“Spine fractures significantly impact patients’ quality of life, yet until now we have not had sufficiently powered studies to accurately point to the causes and epidemiological trends involved,” said Neil V. Shah, M.D., MS, the study’s lead author. “If we can identify factors such as age, gender or a particular activity that can increase the risk for a fracture, we can try to prevent injuries and help patients quickly get appropriate care if they do become injured.”
The study, “An Epidemiological Study of 131,176 Fractures of the Cervical and Thoracic Spine from 2007 to 2016 in the United States,” is a retrospective review of prospectively-collected data.
The National Electronic Injury Surveillance System (NEISS) database was used to identify all patients who visited the emergency department (ED) between Jan. 1, 2007, and Dec. 31, 2016, and were diagnosed with a cervical and/or thoracic spine fracture. The data were stratified by demographic variables and the mechanism of injury. The nationwide estimation of frequency and incidence rates by age, sex and race were determined using NEISS weight calculations and 2007- 2016 U.S. Census data. Temporal trends of injuries were analyzed using descriptive statistics and linear regression.
An estimated total of 131,176 fractures were identified, with approximately 95.4 percent involving the thoracic region, 4.7 percent involving the cervical region, and 1.2 percent involving both. Single-level fractures were reported in 91.1 percent of the cases, while 8.86 percent were reported as multi-level fractures. The annual estimated number of these type of fractures increased from 10,020 in 2007 to 18,168 in 2016 (Beta=0.89, p<0.001). The incidence of cervical and thoracic spine fractures was estimated to be 0.419 per 10,000 person-years. The most common mechanism of injury resulted from falls (77.4 percent), followed by lifting (2.9 percent percent), twists/bends (2 percent), trauma (7.1 percent), and other (10.5 percent). Patients 80 years and older had an incidence rate of 3.63 per 10,000 person-years, the highest among age groups. Fifty-seven percent occurred in women (incidence rate of 0.48 per 10,000 person-years), while 43 percent of fractures occurred in men (incidence rate, 0.36 per 10,000 person-years). Race data were available for 71 percent of the subjects, and incidence rates of these injury types were 0.33 per 10,000 person-years in whites, 0.08 per 10,000 person-years in blacks, and 0.20 per 10,000 person-years in all others. When reviewing disposition after emergency room visit, hospital admission rates of cervical and thoracic spine fractures increased from 37 percent in 2007 to 43.8 percent in 2016, but this was not significant (Beta=0.56, p=0.09).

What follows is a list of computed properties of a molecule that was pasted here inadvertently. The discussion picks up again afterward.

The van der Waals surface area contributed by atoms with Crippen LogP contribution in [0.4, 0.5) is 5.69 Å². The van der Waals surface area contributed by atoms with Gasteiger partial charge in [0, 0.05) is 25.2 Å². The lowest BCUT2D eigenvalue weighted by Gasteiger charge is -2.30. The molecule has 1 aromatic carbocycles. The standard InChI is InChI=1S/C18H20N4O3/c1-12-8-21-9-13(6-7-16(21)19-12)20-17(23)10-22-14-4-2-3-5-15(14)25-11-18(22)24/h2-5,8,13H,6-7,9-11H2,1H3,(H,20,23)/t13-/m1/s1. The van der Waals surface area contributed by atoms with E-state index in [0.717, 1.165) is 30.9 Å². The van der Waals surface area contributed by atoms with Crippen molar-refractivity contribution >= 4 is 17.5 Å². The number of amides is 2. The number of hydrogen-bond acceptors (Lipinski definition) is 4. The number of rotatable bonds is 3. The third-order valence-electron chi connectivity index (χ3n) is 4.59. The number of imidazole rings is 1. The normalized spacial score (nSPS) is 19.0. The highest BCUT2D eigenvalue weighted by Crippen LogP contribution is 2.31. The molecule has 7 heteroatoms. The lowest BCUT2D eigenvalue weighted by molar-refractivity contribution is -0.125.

As follow-up to this study, the researchers will further explore this same dataset, but they will also expand the years they study to better understand these trends and identify any longitudinal patterns. They also hope to better identify data related to the neurological status at presentation of such patients to identify any correlations between demographic factors and neurological injuries.
The study authors are: Neil V. Shah, M.D., MS; Ryan Scheer, BS; Jay Rathod, BS; Charles A. Conway, BS; Brian Ford, BS; Daniel P. Murray, BA; Scott C. Pascal; Carl B. Paulino, M.D.; Jared M. Newman, M.D.; Jonathan L. Smerling, BA; and Qais Naziri, M.D., MBA of SUNY Downstate Medical Center, Brooklyn, N.Y.; Ahmed Eldib, M.D.; Gregory S. Penny, M.D.; Jack J. Zhou, BS of Brooklyn, NY, US; John J. Kelly, BA of St. George's University School of Medicine, New York, NY, US; Bassel G. Diebo, MD of Department of Orthopaedic Surgery, SUNY Downstate Medical Center, Brooklyn, N.Y.
This abstract does not discuss or include any applicable devices or drugs.
More than 3,000 spine professionals are meeting this week at NASS' 33rd Annual Meeting in Los Angeles, Calif., to share the latest information, innovative techniques and procedures, best practices and new technologies in the spine field. NASS is a multidisciplinary medical organization dedicated to fostering the highest quality, evidenced-based and ethical spine care by promoting education, research and advocacy. NASS is comprised of more than 8,000 members from several disciplines, including orthopedic surgery, neurosurgery, physiatry, neurology, radiology, anesthesiology, research and physical therapy.